A couple of years ago, a friend of mine, a writer, had a first book coming out. She needed to have an author photo taken. So she spent an hour being photographed on a beach, because it is a universal law that all authors look good on the beach.

In the photos, my friend looked beautiful. More importantly, she looked like herself: thoughtful, self-possessed, smart. But she could not see these things. She could not see anything she liked. "Oh my God," she said. "I can't handle this." Nothing I said helped. At the centre of someone else's gaze, with nothing to provide a buffer against the very her-ness on display, perhaps she saw only vulnerability. I kept saying, lamely, "You look great." Then I remembered that the only thing that takes the sting out of a hated photograph of yourself is 10 years. Once 10 years have passed, you can look at the photograph and lament that you didn't enjoy your comparative beauty 10 years earlier. "It'll be okay, eventually," I said.

When you have a photo taken for a publication, it's assumed that you'll try to project who you are, who you really genuinely are, via your face and body, so that others will perceive you as "interesting" and "nice". This can feel like trying to shoot laser beams from a cheese grater. But, oh, to look interesting and nice. Sometimes, when having a photo taken, I just switch off, my dissociation a last-ditch attempt at camouflage. Or I dwell on the things that are wrong with my face, nearly all of them beliefs sown long ago. A boy at school used to call me "Evil Eyes", or – my personal preference – "the Evil Eye", so the evilness of my eyes is now something I try to counteract when I have to have a photo taken. The catch-22 is that the less evil you try to make your eyes, the more evil they become.

With photos, I think there are often two conflicting desires: you want to be seen, but you don't want to be truly seen. You want to be known, while remaining obscure. When somebody takes your photo, you can't control which parts of you will be seen and which parts will not, so often it feels like the picture has got it wrong. Even 17th century poet John Milton, whose publisher was an early adopter of author portraits on books, hated how he looked in an engraving: "You could say, perhaps, that this likeness had been drawn by a rank beginner!" A photo is a reminder that you go through the world like this, too – horribly visible, uncontrolled, flickering through countless rank beginner versions of yourself as you go.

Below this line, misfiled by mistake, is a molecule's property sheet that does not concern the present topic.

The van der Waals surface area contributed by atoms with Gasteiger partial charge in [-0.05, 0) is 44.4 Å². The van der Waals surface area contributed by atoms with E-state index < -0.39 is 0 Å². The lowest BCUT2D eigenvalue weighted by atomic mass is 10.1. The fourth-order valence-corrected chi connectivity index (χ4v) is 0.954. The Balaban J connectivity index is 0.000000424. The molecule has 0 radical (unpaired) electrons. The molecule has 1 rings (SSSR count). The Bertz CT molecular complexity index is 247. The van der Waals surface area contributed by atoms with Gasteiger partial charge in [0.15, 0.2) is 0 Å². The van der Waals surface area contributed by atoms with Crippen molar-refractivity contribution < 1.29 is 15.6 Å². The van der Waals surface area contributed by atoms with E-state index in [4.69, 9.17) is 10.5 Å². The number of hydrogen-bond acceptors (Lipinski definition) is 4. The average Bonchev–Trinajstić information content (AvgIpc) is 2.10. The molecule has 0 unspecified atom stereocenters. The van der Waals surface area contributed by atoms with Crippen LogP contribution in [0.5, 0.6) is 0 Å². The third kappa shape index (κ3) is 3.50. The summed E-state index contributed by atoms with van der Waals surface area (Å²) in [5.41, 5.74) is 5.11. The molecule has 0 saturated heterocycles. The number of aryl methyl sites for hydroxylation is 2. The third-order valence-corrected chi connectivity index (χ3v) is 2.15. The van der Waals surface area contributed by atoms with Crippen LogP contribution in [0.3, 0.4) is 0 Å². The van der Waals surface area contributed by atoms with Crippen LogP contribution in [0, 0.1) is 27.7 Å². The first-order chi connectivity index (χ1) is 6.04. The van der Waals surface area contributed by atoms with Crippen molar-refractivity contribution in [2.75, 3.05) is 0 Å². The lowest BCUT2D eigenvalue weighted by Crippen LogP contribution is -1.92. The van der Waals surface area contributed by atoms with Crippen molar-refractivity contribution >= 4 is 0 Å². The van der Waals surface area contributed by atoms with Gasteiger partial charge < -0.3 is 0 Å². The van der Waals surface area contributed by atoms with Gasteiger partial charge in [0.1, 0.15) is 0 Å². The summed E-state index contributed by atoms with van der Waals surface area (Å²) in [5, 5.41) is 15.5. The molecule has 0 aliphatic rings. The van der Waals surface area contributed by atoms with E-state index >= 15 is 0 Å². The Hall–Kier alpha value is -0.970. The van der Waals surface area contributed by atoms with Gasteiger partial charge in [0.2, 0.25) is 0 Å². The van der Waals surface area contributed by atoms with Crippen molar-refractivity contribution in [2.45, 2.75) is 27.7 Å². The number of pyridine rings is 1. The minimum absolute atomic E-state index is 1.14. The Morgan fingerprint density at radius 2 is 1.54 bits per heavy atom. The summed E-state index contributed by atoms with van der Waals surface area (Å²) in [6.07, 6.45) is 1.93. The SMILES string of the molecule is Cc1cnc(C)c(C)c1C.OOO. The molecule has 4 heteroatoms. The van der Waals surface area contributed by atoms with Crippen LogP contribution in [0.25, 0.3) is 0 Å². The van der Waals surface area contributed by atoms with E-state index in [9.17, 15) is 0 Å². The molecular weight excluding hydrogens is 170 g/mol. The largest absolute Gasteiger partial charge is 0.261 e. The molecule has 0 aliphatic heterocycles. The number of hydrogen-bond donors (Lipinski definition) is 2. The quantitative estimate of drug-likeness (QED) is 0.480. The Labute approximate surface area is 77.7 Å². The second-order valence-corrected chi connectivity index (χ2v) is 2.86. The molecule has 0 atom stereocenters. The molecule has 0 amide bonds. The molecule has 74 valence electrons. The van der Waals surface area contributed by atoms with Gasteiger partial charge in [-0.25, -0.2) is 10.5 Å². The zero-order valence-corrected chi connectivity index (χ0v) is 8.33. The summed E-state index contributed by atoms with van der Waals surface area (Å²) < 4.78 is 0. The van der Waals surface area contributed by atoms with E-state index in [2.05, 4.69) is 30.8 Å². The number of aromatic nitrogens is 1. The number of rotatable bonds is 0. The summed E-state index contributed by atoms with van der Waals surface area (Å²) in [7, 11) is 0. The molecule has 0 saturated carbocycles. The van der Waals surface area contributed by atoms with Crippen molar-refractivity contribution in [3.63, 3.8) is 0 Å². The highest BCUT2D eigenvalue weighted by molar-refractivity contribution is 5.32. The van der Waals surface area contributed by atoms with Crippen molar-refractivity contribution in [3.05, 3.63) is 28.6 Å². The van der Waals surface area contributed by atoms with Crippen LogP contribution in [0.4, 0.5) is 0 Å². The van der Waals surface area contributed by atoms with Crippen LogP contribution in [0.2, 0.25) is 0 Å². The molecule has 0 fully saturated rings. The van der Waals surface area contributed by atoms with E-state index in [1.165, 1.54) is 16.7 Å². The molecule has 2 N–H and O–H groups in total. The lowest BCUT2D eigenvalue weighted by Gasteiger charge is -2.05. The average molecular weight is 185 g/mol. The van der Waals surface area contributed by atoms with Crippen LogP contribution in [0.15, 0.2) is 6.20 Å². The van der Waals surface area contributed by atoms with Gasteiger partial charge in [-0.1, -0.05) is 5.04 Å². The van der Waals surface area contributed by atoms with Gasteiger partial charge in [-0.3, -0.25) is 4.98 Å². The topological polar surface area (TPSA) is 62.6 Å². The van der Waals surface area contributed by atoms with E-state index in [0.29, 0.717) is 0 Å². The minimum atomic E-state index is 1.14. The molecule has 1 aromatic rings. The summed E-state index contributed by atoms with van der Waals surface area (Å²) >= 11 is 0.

This is one of the reasons why the selfie has been taken up so enthusiastically: at its heart is a defiance of another's gaze. The selfie presents the face that the selfie-taker wants us to see or feels is true. "That girl in the park taking selfie after selfie after selfie?" writes Rachel Syme in her celebrated essay about the form. "She's investigating her own silhouette. She's figuring out which parts of her face she loves; she's doing confidence fact-finding. Sometimes it takes 100 selfies to capture the one that rings out with recognition: this, this is who I am."

When I worry about having a photo taken, an inner voice scolds: "Don't be so vain. It's all meaningless! Get above it all, you idiot!" The scolding voice means well. But it can't stop images of otherworldly perfection from raining down on us, getting into our brains and hearts; it can't stop the stream of messages from the day we are born that our appearance is intrinsic to our worth. You can dismiss popular culture's fixations while simultaneously feeling their deep hold on you, and even fearing them. It's plain that photos of women in the media (and on the back covers of books) attract more scrutiny and, often, hostility than do photos of men.

One thing I find helpful is this. A much-photographed writer reminded me that a photograph can never capture all of you and nor should you ask it to. It is a moment in time that, even as it was appearing, was already disappearing. You exist elsewhere, in your gestures and in your voice and in your tiny imperceptible shifts; you exist in how you move through time.

As I tried to comfort my friend, I wished we could time travel. I wished the two of us could grow grey and weathered in an instant so we could look with uncomplicated happiness at photos of ourselves. Then, we'd rush back to the present, go to the beach – where we would look amazing – and take loads more.